Senate Foreign Relations Committee Chairman John Kerry (D-Mass.) on Sunday gave a firm defense of the U.S. mission in Afghanistan, rejecting any comparison to the Vietnam War, in which he served.

Speaking on NBC's "Meet the Press" to host David Gregory, Kerry said the Obama administration has acted correctly in continuing the war in Afghanistan and should be able to withdraw troops as planned in 2014. Gregory had played Kerry a video clip of his 1971 testimony before Congress in which Kerry famously called the Vietnam War "a mistake."

"In my judgement, Afghanistan is just not Vietnam," Kerry said. "We shouldn't have been in Vietnam. It was a surrogate war, it was a cold war. There are any number of reasons it was a gigantic mistake. In Afghanistan, we're there for a purpose. I don't believe the size of the footprint we have doing everything we're doing, as I've said publicly many times, and I don't think the president, in the long run, wants to do that, which is why he has committed to this transition.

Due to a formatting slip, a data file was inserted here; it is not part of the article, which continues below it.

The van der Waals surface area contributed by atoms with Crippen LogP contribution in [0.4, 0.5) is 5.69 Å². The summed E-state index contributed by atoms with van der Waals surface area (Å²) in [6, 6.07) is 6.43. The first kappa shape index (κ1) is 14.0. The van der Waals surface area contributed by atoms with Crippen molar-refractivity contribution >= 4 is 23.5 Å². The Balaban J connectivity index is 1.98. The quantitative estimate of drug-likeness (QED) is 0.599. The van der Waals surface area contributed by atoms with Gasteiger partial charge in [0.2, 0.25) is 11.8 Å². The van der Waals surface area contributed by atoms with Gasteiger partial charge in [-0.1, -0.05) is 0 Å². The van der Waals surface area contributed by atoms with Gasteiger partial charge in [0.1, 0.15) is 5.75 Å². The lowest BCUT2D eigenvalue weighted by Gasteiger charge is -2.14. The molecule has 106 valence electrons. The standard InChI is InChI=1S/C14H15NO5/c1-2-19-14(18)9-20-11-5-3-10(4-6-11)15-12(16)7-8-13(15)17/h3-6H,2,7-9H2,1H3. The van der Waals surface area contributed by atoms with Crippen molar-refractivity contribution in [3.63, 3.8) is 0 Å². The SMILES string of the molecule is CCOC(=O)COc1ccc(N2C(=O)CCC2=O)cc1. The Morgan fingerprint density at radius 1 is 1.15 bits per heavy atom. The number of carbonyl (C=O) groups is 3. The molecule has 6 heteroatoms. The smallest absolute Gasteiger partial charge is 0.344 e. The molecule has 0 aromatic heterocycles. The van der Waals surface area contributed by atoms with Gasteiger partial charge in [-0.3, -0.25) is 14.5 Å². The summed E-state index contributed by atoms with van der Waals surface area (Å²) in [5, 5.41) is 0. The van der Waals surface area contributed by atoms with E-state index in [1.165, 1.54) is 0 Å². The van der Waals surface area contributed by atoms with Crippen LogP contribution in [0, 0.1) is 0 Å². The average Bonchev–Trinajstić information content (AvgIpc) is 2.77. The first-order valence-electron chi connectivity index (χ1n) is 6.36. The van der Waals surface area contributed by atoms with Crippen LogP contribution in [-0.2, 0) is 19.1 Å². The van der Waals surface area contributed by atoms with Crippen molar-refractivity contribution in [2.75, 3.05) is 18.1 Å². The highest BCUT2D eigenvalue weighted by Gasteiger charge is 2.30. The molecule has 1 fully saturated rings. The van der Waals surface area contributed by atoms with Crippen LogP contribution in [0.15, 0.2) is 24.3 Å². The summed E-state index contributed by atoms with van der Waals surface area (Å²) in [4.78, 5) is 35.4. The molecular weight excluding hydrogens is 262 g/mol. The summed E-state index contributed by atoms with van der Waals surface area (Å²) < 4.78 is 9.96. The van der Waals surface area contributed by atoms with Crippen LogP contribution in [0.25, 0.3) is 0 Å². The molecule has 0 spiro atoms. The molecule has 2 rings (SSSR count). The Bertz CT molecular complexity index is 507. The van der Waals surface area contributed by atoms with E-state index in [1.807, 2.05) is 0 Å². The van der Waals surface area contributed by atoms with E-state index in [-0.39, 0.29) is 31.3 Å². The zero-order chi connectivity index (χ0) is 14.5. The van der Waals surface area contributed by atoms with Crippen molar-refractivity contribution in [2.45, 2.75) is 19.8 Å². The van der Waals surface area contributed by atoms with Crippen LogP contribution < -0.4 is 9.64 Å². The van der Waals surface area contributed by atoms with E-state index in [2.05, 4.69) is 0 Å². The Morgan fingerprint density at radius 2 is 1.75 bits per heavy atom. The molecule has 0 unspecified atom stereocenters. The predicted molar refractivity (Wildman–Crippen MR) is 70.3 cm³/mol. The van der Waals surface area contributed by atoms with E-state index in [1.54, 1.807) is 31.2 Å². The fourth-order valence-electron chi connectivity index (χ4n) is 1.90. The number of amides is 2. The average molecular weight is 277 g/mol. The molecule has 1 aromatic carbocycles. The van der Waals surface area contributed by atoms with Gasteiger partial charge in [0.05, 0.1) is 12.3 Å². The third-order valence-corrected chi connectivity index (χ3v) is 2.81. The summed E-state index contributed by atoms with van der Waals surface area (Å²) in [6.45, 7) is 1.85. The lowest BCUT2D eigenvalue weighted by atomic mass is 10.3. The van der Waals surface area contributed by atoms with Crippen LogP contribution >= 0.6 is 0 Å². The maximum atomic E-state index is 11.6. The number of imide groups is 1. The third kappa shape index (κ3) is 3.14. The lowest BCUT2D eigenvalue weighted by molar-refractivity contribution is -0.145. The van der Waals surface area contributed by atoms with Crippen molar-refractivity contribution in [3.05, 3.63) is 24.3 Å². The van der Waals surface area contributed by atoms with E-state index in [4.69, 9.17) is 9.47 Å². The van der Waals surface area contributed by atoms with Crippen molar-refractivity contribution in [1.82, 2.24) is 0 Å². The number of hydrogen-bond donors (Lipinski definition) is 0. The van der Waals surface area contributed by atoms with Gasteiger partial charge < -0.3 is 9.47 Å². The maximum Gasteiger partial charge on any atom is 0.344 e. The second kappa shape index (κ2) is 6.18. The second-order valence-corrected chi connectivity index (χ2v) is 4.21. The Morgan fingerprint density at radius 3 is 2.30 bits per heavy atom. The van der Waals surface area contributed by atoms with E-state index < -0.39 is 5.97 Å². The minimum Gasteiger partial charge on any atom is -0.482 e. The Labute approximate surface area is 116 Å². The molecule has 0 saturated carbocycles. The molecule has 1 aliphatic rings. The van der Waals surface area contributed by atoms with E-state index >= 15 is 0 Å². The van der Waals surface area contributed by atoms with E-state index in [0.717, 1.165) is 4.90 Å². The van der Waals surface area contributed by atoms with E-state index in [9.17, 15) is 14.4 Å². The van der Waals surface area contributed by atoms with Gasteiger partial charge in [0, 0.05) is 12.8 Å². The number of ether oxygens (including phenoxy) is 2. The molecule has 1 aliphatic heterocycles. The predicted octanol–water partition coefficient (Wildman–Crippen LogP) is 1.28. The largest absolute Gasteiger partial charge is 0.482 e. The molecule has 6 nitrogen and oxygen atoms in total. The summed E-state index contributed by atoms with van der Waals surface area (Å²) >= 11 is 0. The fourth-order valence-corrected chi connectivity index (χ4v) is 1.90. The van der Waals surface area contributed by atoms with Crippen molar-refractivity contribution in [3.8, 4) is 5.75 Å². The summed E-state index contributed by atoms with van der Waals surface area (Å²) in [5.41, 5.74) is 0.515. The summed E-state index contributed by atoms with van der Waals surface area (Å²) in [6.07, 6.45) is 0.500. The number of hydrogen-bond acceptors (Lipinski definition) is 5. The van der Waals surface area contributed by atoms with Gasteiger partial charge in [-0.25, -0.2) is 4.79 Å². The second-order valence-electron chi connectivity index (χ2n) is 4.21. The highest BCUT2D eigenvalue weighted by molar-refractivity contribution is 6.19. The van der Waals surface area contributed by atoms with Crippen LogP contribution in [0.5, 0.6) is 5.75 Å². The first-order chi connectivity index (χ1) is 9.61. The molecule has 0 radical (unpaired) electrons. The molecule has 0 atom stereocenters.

"I believe the president and our military are on the right track, which is to turn this over to the Afghans as rapidly as possible in a way that meets their needs to have sufficient stability and capacity to survive, and our needs to prosecute counterterrorism efforts. I think you can do a lot of counterterrorism with a smaller footprint and still manage the progress of Afghanistan.

"Can we do it by 2014? Yes, I believe we can, and I think the president is absolutely intent on preventing this from being the mistake that begged the question that I posed in 1971."